NEW YORK - Her mother was an Oscar-winning actress, Loretta Young. Her father was actor Clark Gable of “Gone with the Wind’’ fame.
Yet Judy Lewis spent her first 19 months in hideaways and orphanages, and the rest of her early life untangling a web of lies spun by a young mother hungry for stardom but unwilling to end her unwed pregnancy.
Loretta Young’s deception was contrived to protect her budding movie career and the box-office power of matinee idol Clark Gable, who was married to someone else when they conceived their child in snowed-in northwest Washington state. They were on location at the time, shooting the 1935 film “The Call of the Wild,’’ fictional lovers in front of the camera and actual lovers outside its range.
Ms. Lewis, a former actress who died yesterday at 76, was 31 years old before she discerned the scope of the falsehoods that cast her, a daughter of Hollywood royalty, into what she later described as a Cinderella-like childhood. Confronted by Ms. Lewis, Young finally unpacked the story in 1966 in a tearful confession at her sprawling home in Palm Springs, Calif.
Young was 22 and unmarried when she and Gable, 34 and married to Maria Langham, had their brief affair. She spent most of her pregnancy in Europe to avoid Hollywood gossip. Ms. Lewis was born Nov. 6, 1935, in a rented house in Venice, Calif. Soon afterward she was left to a series of caretakers, including St. Elizabeth’s Infants Hospital in San Francisco, so that Young could return to her movie career.
When Ms. Lewis was 19 months old, her mother brought her back home and announced through the gossip columnist Louella Parsons that she had adopted the child.
Ms. Lewis grew up in Los Angeles, cushioned in the luxury of her mother’s movie-star lifestyle, as she endured what she later described as an outsider’s isolation within her family and the teasing of children at school.
They teased her about her ears: They stuck out like Dumbo’s. Or, as Hollywood rumors had it, they stuck out like Clark Gable’s. Ms. Lewis’s mother dressed her in bonnets to hide them. When she was 7, her ears were surgically altered to make them less prominent.
Until Ms. Lewis, as an adult, confronted her years later, Young did not acknowledge that Ms. Lewis was her biological child or that Gable was Ms. Lewis’s father. When Young married and had two children with Tom Lewis, a radio producer, Judy took his name but remained the family’s “adopted’’ daughter.
And though conceding the story privately to her daughter - and later to the rest of her family - Young remained silent publicly, agreeing to acknowledge the facts only in her biography, “Forever Young,’’ and only on the condition that it be published after her death. She died in 2000.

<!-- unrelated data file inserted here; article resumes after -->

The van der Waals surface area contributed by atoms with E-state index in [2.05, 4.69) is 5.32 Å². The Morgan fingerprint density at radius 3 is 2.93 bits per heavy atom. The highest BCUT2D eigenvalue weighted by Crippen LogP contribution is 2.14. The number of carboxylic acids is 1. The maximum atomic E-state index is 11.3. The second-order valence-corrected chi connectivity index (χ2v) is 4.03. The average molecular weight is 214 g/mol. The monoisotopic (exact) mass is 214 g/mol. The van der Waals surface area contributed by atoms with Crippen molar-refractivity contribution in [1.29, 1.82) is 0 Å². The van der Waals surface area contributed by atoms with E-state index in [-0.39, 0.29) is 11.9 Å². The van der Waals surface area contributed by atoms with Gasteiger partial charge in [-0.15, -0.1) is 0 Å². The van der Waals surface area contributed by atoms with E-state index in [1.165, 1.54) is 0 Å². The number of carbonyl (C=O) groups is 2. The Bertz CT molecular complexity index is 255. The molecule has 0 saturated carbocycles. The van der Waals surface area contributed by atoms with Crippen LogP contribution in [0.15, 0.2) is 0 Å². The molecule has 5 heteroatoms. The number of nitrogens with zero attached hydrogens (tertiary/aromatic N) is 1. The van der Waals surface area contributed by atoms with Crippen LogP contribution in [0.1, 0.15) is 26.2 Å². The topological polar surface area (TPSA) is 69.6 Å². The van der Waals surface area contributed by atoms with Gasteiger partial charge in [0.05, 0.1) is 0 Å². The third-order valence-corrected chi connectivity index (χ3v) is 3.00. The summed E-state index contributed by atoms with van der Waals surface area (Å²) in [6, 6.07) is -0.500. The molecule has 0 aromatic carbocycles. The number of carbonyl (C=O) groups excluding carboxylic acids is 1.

But Ms. Lewis revealed the story of her parentage in her own memoir, “Uncommon Knowledge,’’ in 1994. In the book, she describes feeling a powerful sense of alienation as a child.
“It was very difficult for me as a little girl not to be accepted or acknowledged by my mother, who, to this day, will not publicly acknowledge that I am her biological child,’’ she said that year.
After Ms. Lewis released the memoir, her mother refused to speak to her for three years.
The lightning bolt that gave Ms. Lewis the first hint about her parentage came during an identity crisis before her wedding day.
“I can’t marry you,’’ she said she told her fiance, Tom Tinney. “I don’t know anything about myself.’’
Tinney could offer little guidance about her mother, she wrote, but about her father’s identity he was clear.
“It’s common knowledge, Judy,’’ he said. “Your father is Clark Gable.’’
She had no inkling, she wrote.
In interviews after her book was published, Ms. Lewis was philosophical about the secrecy in which she grew up. If Young and Gable had acknowledged her in 1935, she said, “both of them would have lost their careers.’’
After she graduated from Marymount, a girls’ Catholic school, Ms. Lewis left Los Angeles to pursue acting in New York. She was a regular on a soap opera, “The Secret Storm,’’ from 1964 to 1971 and had featured parts on numerous others.
She appeared in Broadway plays, produced television shows, and in her mid-40s decided to return to school. She earned a bachelor’s degree and a master’s degree in clinical psychology from Antioch University in Los Angeles and became a licensed family and child counselor.